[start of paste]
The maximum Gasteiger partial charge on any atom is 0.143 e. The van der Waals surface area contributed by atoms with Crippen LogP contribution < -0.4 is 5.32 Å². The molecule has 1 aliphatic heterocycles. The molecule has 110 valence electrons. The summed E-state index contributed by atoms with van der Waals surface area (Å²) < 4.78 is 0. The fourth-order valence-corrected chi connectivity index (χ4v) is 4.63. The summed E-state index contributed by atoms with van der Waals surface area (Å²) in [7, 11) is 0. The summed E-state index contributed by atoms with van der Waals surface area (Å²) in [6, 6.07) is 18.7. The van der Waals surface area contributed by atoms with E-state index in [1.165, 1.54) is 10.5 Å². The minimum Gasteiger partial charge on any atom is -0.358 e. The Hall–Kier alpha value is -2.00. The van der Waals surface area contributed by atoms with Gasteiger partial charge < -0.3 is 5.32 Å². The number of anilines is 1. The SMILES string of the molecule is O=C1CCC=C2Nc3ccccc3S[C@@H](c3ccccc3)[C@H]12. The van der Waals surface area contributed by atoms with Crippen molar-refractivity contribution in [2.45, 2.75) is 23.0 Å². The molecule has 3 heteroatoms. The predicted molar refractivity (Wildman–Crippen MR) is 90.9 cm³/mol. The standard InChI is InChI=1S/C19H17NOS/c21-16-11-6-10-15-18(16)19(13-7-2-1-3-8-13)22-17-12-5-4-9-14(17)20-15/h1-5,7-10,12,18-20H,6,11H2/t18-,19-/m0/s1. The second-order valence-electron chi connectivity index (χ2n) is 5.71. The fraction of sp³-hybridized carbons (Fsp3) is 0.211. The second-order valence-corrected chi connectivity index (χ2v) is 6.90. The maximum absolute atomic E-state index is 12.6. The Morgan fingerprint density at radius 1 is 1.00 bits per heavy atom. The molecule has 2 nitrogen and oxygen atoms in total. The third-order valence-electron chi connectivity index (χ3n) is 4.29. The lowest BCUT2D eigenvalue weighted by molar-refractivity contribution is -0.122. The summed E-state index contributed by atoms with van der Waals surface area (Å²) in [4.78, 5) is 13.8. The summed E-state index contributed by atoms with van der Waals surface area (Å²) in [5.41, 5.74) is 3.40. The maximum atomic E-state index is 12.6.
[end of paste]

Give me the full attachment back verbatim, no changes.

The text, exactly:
The maximum Gasteiger partial charge on any atom is 0.143 e. The van der Waals surface area contributed by atoms with Crippen LogP contribution < -0.4 is 5.32 Å². The molecule has 1 aliphatic heterocycles. The molecule has 110 valence electrons. The summed E-state index contributed by atoms with van der Waals surface area (Å²) < 4.78 is 0. The fourth-order valence-corrected chi connectivity index (χ4v) is 4.63. The summed E-state index contributed by atoms with van der Waals surface area (Å²) in [7, 11) is 0. The summed E-state index contributed by atoms with van der Waals surface area (Å²) in [6, 6.07) is 18.7. The van der Waals surface area contributed by atoms with E-state index in [1.165, 1.54) is 10.5 Å². The minimum Gasteiger partial charge on any atom is -0.358 e. The Hall–Kier alpha value is -2.00. The van der Waals surface area contributed by atoms with Gasteiger partial charge < -0.3 is 5.32 Å². The number of anilines is 1. The SMILES string of the molecule is O=C1CCC=C2Nc3ccccc3S[C@@H](c3ccccc3)[C@H]12. The van der Waals surface area contributed by atoms with Crippen molar-refractivity contribution in [2.45, 2.75) is 23.0 Å². The molecule has 3 heteroatoms. The predicted molar refractivity (Wildman–Crippen MR) is 90.9 cm³/mol. The standard InChI is InChI=1S/C19H17NOS/c21-16-11-6-10-15-18(16)19(13-7-2-1-3-8-13)22-17-12-5-4-9-14(17)20-15/h1-5,7-10,12,18-20H,6,11H2/t18-,19-/m0/s1. The second-order valence-electron chi connectivity index (χ2n) is 5.71. The fraction of sp³-hybridized carbons (Fsp3) is 0.211. The second-order valence-corrected chi connectivity index (χ2v) is 6.90. The maximum absolute atomic E-state index is 12.6. The Morgan fingerprint density at radius 1 is 1.00 bits per heavy atom. The molecule has 2 nitrogen and oxygen atoms in total. The third-order valence-electron chi connectivity index (χ3n) is 4.29. The lowest BCUT2D eigenvalue weighted by molar-refractivity contribution is -0.122. The summed E-state index contributed by atoms with van der Waals surface area (Å²) in [4.78, 5) is 13.8. The summed E-state index contributed by atoms with van der Waals surface area (Å²) in [5.41, 5.74) is 3.40. The maximum atomic E-state index is 12.6.